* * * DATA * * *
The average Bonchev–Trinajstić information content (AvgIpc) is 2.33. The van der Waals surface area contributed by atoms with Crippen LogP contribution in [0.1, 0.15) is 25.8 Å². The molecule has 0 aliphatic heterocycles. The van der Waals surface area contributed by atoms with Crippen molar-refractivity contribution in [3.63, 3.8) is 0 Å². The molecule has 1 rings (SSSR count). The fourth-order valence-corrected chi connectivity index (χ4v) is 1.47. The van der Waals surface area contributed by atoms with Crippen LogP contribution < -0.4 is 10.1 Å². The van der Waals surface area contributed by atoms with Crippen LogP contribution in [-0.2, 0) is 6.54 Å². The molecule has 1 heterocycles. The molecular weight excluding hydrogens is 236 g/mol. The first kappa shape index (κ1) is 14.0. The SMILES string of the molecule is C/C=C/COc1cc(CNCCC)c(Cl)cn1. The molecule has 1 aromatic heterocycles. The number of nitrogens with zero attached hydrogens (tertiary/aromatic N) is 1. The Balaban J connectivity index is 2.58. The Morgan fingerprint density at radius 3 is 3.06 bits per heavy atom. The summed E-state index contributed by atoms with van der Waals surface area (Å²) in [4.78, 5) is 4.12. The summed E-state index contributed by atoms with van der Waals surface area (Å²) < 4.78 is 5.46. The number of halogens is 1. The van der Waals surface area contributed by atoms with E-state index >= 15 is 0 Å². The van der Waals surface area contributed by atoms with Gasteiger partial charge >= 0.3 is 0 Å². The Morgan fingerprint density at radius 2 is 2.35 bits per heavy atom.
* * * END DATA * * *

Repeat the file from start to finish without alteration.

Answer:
The average Bonchev–Trinajstić information content (AvgIpc) is 2.33. The van der Waals surface area contributed by atoms with Crippen LogP contribution in [0.1, 0.15) is 25.8 Å². The molecule has 0 aliphatic heterocycles. The van der Waals surface area contributed by atoms with Crippen molar-refractivity contribution in [3.63, 3.8) is 0 Å². The molecule has 1 rings (SSSR count). The fourth-order valence-corrected chi connectivity index (χ4v) is 1.47. The van der Waals surface area contributed by atoms with Crippen LogP contribution < -0.4 is 10.1 Å². The van der Waals surface area contributed by atoms with Crippen LogP contribution in [-0.2, 0) is 6.54 Å². The molecule has 1 heterocycles. The molecular weight excluding hydrogens is 236 g/mol. The first kappa shape index (κ1) is 14.0. The SMILES string of the molecule is C/C=C/COc1cc(CNCCC)c(Cl)cn1. The molecule has 1 aromatic heterocycles. The number of nitrogens with zero attached hydrogens (tertiary/aromatic N) is 1. The Balaban J connectivity index is 2.58. The Morgan fingerprint density at radius 3 is 3.06 bits per heavy atom. The summed E-state index contributed by atoms with van der Waals surface area (Å²) in [4.78, 5) is 4.12. The summed E-state index contributed by atoms with van der Waals surface area (Å²) < 4.78 is 5.46. The number of halogens is 1. The van der Waals surface area contributed by atoms with E-state index >= 15 is 0 Å². The van der Waals surface area contributed by atoms with Gasteiger partial charge >= 0.3 is 0 Å². The Morgan fingerprint density at radius 2 is 2.35 bits per heavy atom.